In a white house decorated with flowers and butterflies located in the Romanian Carpathian mountains, Ukrainian children run around. Older children sit in front of laptops and prepare to start online school. The dogs bark outside. The mothers prepare breakfast.
Since March, 21 refugee children and 13 adults have been housed in this temporary shelter, which before the war was used as an activity center to organize summer camps for young Romanians with cancer.
Among them is ten-year-old Daria Oliinyk, or Dasha, as she is known.
A competitive gymnast, her days are filled with online school classes and, at night, she trains for 90 minutes via Zoom with her coach, who is now in Poland and has also fled Ukraine.
Dasha arrived at the Romanian center, run by the nonprofit organization Asociatia Magic, on March 3 with her mother, Natalia, and her five-month-old brother, Sasha.
His father, Olech, stayed in his hometown of Vinnytsia, in central Ukraine, like most Ukrainian men of fighting age.
It took the young family three days to drive from Ukraine through Moldova and Romania, waiting for hours at congested border crossings and stopping several times to ask for directions.
But shortly after arriving at the center, Dasha asked one of the volunteers for an exercise mat. Assuming that the girl wanted to play with her doll, the volunteer offered her a blanket. She turned him down and demanded a “real” exercise mat.
“I can’t suspend my athletic career because of a war,” Dasha, who has been training since she was three years old, told Al Jazeera.
Before the Russian invasion of Ukraine, Dasha trained three hours a day, six days a week.
But her daily visits to the gym have been replaced by Zoom sessions with other young gymnasts, just three times a week.
The sessions create a sense of continuity, said coach Marta Repetatska.
“I would like them to train a little so they can relax and for a while forget about the situation in Ukraine,” he said.
Children make up half of the Ukrainian refugee population, according to UNICEF.
Experts say continued access to education gives children some stability and a sense of belonging in a time of uncertainty.
Natalia gently pushes her daughter to stay on top of her schoolwork and maintain a strong work ethic.
“I support her, I help her and, if necessary, I insist and set rules. Because she is a little person who needs her education and she cannot be left behind, “said Natalia. “I tell him that sometimes in life, if it’s hard, you can stop for a bit, you can cry for a bit, and then you move on.”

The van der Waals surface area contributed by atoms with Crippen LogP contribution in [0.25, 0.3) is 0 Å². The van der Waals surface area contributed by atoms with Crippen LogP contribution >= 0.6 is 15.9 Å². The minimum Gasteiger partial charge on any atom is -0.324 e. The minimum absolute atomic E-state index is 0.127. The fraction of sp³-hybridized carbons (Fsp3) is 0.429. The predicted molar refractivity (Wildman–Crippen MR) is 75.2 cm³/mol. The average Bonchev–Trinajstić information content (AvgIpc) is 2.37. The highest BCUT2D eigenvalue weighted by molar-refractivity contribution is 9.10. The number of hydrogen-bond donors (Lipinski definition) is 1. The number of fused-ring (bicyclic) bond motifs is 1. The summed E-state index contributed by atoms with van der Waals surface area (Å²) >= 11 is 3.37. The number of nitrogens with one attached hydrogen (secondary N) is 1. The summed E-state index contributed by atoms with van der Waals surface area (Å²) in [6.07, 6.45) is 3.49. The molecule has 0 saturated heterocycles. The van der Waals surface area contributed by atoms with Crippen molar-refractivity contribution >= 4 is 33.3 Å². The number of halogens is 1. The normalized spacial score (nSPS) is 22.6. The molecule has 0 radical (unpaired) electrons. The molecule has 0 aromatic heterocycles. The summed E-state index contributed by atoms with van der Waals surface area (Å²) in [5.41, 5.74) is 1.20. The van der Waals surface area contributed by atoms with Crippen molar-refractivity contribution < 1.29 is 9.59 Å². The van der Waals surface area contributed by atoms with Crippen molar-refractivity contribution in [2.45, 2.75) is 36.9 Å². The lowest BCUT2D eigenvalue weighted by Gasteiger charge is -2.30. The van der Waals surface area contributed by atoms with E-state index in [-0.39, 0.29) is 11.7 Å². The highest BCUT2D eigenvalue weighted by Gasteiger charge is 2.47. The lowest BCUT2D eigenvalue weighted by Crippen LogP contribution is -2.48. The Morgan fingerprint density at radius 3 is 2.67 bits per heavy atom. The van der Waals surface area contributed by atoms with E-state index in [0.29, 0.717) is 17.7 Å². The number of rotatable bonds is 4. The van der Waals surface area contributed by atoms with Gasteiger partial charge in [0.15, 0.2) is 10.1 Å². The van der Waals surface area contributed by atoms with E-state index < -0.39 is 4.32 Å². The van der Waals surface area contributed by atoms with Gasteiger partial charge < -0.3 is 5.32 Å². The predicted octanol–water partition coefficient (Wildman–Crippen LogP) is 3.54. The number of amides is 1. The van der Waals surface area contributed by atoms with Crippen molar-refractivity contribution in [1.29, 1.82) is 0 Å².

Dasha’s school in a city south of kyiv offers four hours of online classes a day, a routine similar to the pandemic but with some essential differences.
For example, if alarms go off in Vinnytsia, classes are interrupted while teachers take shelter. The school has been transformed into a refugee center for people from the areas most severely affected by the war, such as the north and east of Ukraine.
The exercise mats Dasha used to train on in physical education classes now serve as mattresses for the refugees.
Training remotely was challenging at first for Dasha. But little by little, other children from the Romanian center joined the Zoom sessions. They were far from being able to do the splits, but they encouraged Dasha and helped her feel less alone.
“I really miss my gym colleagues and friends, and I wish I could work out and work out together in the same gym,” Dasha said.
Repetatska described Dasha as a “very talented” gymnast.
“Now is the time for you to show your best results in gymnastics. Unfortunately, the war changed everything,” she said.
While training via Zoom offers consistency, it won’t keep gymnasts fit, Repetatska said.
She has been trying to find new temporary coaches for the gymnasts in the countries where they are.
In Dasha’s case, the Romanian Federation of Rhythmic Gymnastics has offered to train her.
She is open to change, but would prefer to return to Ukraine, be with her father and pick up where she left off.
“I want to reach my goals and continue on the path I was on,” he said.